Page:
Then she had me do the same with Byrne’s life. At first that seemed impossible, her story began almost fifty years before I was born, but in the end it gave structure and form to the years of research and interviews. The book is really a dance in two movements, mine and Byrne’s, and Susan strung together the “pearls” into the rememoir.

CJJ: Byrne Miller came to Santa Fe and found an easy in with the community. She taught at St. John’s College and at the Institute for American Indian Arts (IAIA). Today, for a new resident coming into town, these would be near impossible feats. In that regard, can you explain a little why Byrne was so easily accepted as faculty to these two prestigious schools and, what did she teach at them?

TB: Byrne had a whim of iron and she rejected rejection. One of my favorite “womenisms” that she used to tell her collected children was that “there is not a contract on earth that cannot be re-written.” It was undeniably ballsy, the way she waltzed into 1960s Santa Fe society and demanded validity. I’m not sure either institute had ever had a modern dance or labanotation expert to compare to Byrne so they accepted her even without academic credentials. It helped that St. John’s was brand new, still inventing itself and that dance has always been deeply valued in the American Indian community.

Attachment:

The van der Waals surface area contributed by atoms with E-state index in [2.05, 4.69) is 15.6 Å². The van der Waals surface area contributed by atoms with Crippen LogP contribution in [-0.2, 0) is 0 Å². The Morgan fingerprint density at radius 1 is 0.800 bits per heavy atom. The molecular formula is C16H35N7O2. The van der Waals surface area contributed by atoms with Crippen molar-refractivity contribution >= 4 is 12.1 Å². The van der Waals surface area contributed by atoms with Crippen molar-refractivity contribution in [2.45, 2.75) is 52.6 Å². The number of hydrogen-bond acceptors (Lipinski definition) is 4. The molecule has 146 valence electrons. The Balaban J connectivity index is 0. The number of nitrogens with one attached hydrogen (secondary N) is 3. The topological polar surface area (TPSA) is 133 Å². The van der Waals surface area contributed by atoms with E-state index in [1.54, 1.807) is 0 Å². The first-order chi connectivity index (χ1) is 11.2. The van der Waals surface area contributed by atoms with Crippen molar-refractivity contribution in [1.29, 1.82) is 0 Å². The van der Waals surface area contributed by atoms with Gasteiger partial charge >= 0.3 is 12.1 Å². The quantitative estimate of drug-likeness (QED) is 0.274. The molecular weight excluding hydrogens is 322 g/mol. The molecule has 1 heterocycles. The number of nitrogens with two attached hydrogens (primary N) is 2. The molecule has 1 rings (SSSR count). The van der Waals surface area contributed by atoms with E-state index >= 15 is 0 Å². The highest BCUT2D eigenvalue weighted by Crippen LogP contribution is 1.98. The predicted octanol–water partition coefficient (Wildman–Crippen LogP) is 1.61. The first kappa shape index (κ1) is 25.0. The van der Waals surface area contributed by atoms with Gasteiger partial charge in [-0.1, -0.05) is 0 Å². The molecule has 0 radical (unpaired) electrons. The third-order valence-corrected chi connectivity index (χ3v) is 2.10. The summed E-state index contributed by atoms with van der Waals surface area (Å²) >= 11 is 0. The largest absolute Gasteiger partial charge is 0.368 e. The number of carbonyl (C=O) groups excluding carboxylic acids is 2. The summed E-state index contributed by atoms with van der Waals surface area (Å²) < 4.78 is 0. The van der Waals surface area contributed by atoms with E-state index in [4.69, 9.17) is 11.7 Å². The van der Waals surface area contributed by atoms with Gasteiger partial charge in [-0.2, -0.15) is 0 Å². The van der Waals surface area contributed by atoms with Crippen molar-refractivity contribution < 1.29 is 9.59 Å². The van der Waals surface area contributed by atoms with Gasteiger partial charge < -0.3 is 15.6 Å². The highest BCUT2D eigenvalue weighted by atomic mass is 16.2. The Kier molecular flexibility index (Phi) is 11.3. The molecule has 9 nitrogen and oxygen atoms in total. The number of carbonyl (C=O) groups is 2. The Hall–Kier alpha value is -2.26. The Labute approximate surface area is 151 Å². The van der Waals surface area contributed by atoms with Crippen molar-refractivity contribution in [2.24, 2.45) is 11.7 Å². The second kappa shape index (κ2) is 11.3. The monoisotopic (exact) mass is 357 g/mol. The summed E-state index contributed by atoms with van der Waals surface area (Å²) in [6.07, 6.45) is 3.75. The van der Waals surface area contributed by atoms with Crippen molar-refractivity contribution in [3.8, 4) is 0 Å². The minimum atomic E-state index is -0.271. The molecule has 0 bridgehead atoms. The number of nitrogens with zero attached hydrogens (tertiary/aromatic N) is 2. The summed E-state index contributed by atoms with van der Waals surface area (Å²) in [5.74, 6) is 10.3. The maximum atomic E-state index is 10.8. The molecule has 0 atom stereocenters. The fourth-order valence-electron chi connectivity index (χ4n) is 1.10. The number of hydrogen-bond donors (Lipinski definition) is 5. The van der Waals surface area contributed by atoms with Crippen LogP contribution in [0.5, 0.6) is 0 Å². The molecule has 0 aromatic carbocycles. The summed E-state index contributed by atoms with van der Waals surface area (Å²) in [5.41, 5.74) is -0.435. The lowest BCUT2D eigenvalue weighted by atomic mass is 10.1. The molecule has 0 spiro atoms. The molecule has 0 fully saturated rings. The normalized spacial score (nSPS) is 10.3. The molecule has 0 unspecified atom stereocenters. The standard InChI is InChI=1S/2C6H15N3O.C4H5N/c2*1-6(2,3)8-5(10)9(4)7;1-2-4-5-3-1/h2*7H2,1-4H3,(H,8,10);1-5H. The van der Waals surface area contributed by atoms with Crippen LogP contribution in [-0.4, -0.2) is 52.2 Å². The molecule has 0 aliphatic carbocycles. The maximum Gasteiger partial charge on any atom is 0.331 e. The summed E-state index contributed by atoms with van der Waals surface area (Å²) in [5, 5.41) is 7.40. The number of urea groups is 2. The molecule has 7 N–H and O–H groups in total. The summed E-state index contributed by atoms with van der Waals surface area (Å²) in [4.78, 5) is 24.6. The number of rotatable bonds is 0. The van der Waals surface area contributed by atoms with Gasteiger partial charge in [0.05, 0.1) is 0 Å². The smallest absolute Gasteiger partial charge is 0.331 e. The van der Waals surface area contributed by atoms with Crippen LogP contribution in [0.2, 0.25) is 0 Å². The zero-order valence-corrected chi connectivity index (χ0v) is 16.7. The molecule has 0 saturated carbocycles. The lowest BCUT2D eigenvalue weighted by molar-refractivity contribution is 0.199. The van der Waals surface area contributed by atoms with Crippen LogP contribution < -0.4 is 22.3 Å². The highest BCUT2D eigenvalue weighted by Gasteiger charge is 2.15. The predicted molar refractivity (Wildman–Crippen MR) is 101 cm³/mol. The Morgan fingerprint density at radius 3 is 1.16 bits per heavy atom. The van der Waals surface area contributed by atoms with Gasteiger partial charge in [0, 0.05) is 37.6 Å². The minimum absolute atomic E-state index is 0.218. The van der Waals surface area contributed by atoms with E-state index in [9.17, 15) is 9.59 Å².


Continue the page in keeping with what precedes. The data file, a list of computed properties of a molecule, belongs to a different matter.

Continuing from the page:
And remember, too, that Byrne picked Santa Fe because it had a reputation of supporting emerging artists. The Santa Fe Writer’s colony thrived from the 20s through the 40s, and Byrne wanted her novelist husband to follow the likes of Willa Cather and D.H. Lawrence. A major influence in Byrne’s own dance career, Martha Graham, attended parties and soirees in Santa Fe at the time. It was a place where artists supported and celebrated each other. The Museum of New Mexico held un-juried exhibitions for local artists – a marked departure from the artistic establishment Byrne had known in New York. No wonder she gravitated to Santa Fe and fit right in.

CJJ: How did the Santa Fe community (circa 1965) respond to Duncan and Byrne. Those who live in Santa Fe know that it can be a hard community to engage with and find a place within. Was that so of the middle 1960’s?

TB:  It’s hard to say how much of Byrne and Duncan’s success in Santa Fe was the town’s openness or Byrne’s bull-headedness. But within a year of arriving, she managed to snag Duncan a job writing and directing the Fiesta Melodrama so they quickly associated with other artists and writers. She mingled across age groups too, cocktail parties with established writers one night and rehearsals with young actors and dancers the next. When she opened her dance studio on Canyon Road, it was still a dirt road dotted with mostly hand-built homes of other artists. A gallery owner I interviewed while researching the book said that where Byrne and Duncan lived they would have heard gunfights spilling out of bars on a regular basis.

CJJ: At the time of their (Duncan and Byrne’s) arrival in Santa Fe the State Capitol that we all know was quite new. Duncan and Byrne got to play a very imaginative, yet crucial role in its initiation into Santa Fe society. Could you talk a little about that unique role?